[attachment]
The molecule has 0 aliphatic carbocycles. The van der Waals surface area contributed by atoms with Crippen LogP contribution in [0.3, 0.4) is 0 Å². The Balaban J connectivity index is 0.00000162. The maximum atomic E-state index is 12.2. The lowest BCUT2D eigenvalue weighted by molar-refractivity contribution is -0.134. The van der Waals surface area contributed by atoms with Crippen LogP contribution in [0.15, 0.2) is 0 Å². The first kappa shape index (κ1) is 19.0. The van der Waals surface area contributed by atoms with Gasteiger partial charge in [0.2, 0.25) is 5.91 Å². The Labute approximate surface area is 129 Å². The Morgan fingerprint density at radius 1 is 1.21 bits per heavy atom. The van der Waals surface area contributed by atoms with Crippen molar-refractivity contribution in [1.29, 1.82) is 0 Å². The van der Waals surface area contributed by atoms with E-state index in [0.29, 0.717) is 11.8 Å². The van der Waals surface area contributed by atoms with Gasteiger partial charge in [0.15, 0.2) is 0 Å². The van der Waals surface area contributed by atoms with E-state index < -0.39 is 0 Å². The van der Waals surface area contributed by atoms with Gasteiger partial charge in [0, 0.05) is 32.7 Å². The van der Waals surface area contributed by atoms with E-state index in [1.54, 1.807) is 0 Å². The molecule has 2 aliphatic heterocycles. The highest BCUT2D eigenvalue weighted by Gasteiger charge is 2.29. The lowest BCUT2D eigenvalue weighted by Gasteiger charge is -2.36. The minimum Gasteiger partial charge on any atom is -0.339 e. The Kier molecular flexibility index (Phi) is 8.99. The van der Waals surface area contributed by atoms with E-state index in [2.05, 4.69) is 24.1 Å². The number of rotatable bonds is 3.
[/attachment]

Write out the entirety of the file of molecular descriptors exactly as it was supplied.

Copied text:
The molecule has 0 aliphatic carbocycles. The van der Waals surface area contributed by atoms with Crippen LogP contribution in [0.3, 0.4) is 0 Å². The Balaban J connectivity index is 0.00000162. The maximum atomic E-state index is 12.2. The lowest BCUT2D eigenvalue weighted by molar-refractivity contribution is -0.134. The van der Waals surface area contributed by atoms with Crippen LogP contribution in [0.15, 0.2) is 0 Å². The first kappa shape index (κ1) is 19.0. The van der Waals surface area contributed by atoms with Gasteiger partial charge in [0.2, 0.25) is 5.91 Å². The Labute approximate surface area is 129 Å². The Morgan fingerprint density at radius 1 is 1.21 bits per heavy atom. The van der Waals surface area contributed by atoms with Crippen molar-refractivity contribution in [1.29, 1.82) is 0 Å². The van der Waals surface area contributed by atoms with E-state index in [0.29, 0.717) is 11.8 Å². The van der Waals surface area contributed by atoms with Gasteiger partial charge in [0.15, 0.2) is 0 Å². The van der Waals surface area contributed by atoms with E-state index < -0.39 is 0 Å². The van der Waals surface area contributed by atoms with Gasteiger partial charge in [0, 0.05) is 32.7 Å². The van der Waals surface area contributed by atoms with E-state index in [1.54, 1.807) is 0 Å². The molecule has 2 aliphatic heterocycles. The highest BCUT2D eigenvalue weighted by Gasteiger charge is 2.29. The lowest BCUT2D eigenvalue weighted by Gasteiger charge is -2.36. The minimum Gasteiger partial charge on any atom is -0.339 e. The Kier molecular flexibility index (Phi) is 8.99. The van der Waals surface area contributed by atoms with E-state index in [2.05, 4.69) is 24.1 Å². The number of rotatable bonds is 3.